• Cardiorespiratory failure will invariably result in death within four to two weeks.


World Rabies Day

  •  It is observed on September 28, the anniversary of Louis Pasteur’s passing.
  •  French chemist and microbiologist Louis Pasteur created the first rabies vaccine.
  • In addition, he discovered Pasteurization, Vaccines against Anthrax and Cholera, and Chamberland filters.


About National Action Plan for dog Mediated Rabies Elimination by 2030 (NAPRE)

  • The union will encourage all states and territories to make rabies a reportable disease.
  • A notifiable disease is one that must be reported by law to government authorities.
  • A “Joint Inter-Ministerial Declaration Support Statement” was also issued in support of the eradication of dog-transmitted rabies in India by 2030. It emphasised the significance of the One Health Approach for achieving the 2030 objectives.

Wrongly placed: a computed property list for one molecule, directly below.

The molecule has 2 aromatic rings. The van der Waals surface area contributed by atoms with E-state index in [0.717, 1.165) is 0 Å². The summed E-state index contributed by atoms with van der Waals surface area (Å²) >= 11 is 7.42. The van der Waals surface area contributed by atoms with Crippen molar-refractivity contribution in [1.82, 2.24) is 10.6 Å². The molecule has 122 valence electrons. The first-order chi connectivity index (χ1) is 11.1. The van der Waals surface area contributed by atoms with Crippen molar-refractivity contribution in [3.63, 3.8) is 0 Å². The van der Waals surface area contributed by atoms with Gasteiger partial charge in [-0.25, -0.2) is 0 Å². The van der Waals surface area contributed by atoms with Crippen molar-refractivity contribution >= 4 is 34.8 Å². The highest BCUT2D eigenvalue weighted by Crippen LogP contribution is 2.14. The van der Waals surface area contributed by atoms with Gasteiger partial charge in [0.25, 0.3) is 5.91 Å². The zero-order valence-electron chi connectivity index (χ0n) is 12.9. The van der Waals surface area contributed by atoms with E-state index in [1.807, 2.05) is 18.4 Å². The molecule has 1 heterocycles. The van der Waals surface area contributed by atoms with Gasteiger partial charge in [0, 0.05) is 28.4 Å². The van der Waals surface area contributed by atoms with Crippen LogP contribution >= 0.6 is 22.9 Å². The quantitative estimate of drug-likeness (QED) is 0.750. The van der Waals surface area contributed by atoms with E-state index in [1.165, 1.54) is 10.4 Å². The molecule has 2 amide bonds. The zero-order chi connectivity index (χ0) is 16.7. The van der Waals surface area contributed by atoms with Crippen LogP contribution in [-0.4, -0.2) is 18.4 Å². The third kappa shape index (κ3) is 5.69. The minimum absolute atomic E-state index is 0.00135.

Source: PIB

Biotechnology for Transformation

GS 3 Biodiversity and Environment

In News

  • A British startup claims to have developed a Biotransformation Technology that can transform plastics into biodegradable materials without leaving behind any microplastics.

About Biotransformation Technology

  • It is a novel method for ensuring that plastics that escape waste streams are efficiently processed and broken down.
  • It was jointly created by the Imperial College in London, United Kingdom, and the British startup Polymateria.
  • This biotransformation technology is the first in the world to ensure that polyolefins biodegrade completely in an open environment without producing microplastics.

 How it works


Image Courtesy: polymateria

  • Plastics manufactured using this technology have a predetermined period of time during which they resemble conventional plastics without sacrificing quality.